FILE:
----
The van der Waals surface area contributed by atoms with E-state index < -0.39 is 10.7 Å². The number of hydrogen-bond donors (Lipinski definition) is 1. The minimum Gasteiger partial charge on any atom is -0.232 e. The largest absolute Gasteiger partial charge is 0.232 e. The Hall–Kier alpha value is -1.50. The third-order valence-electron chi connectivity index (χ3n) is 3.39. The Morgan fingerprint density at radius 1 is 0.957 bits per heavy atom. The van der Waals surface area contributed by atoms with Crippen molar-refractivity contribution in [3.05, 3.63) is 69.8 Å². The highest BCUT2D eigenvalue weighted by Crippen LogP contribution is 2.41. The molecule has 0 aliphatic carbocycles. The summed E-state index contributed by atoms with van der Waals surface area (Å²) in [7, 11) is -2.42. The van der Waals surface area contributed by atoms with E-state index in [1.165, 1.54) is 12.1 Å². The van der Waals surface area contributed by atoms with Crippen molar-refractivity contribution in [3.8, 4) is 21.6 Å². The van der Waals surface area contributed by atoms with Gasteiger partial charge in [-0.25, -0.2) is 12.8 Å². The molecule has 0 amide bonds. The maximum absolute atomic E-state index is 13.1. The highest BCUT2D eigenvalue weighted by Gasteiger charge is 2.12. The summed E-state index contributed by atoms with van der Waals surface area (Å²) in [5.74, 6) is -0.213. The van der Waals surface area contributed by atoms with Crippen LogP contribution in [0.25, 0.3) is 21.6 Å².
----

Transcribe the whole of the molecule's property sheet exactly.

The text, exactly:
The van der Waals surface area contributed by atoms with E-state index < -0.39 is 10.7 Å². The number of hydrogen-bond donors (Lipinski definition) is 1. The minimum Gasteiger partial charge on any atom is -0.232 e. The largest absolute Gasteiger partial charge is 0.232 e. The Hall–Kier alpha value is -1.50. The third-order valence-electron chi connectivity index (χ3n) is 3.39. The Morgan fingerprint density at radius 1 is 0.957 bits per heavy atom. The van der Waals surface area contributed by atoms with Crippen molar-refractivity contribution in [3.05, 3.63) is 69.8 Å². The highest BCUT2D eigenvalue weighted by Crippen LogP contribution is 2.41. The molecule has 0 aliphatic carbocycles. The summed E-state index contributed by atoms with van der Waals surface area (Å²) in [7, 11) is -2.42. The van der Waals surface area contributed by atoms with E-state index in [1.165, 1.54) is 12.1 Å². The van der Waals surface area contributed by atoms with Crippen molar-refractivity contribution in [3.8, 4) is 21.6 Å². The van der Waals surface area contributed by atoms with Gasteiger partial charge in [-0.25, -0.2) is 12.8 Å². The molecule has 0 amide bonds. The maximum absolute atomic E-state index is 13.1. The highest BCUT2D eigenvalue weighted by Gasteiger charge is 2.12. The summed E-state index contributed by atoms with van der Waals surface area (Å²) in [5.74, 6) is -0.213. The van der Waals surface area contributed by atoms with Crippen LogP contribution in [0.25, 0.3) is 21.6 Å².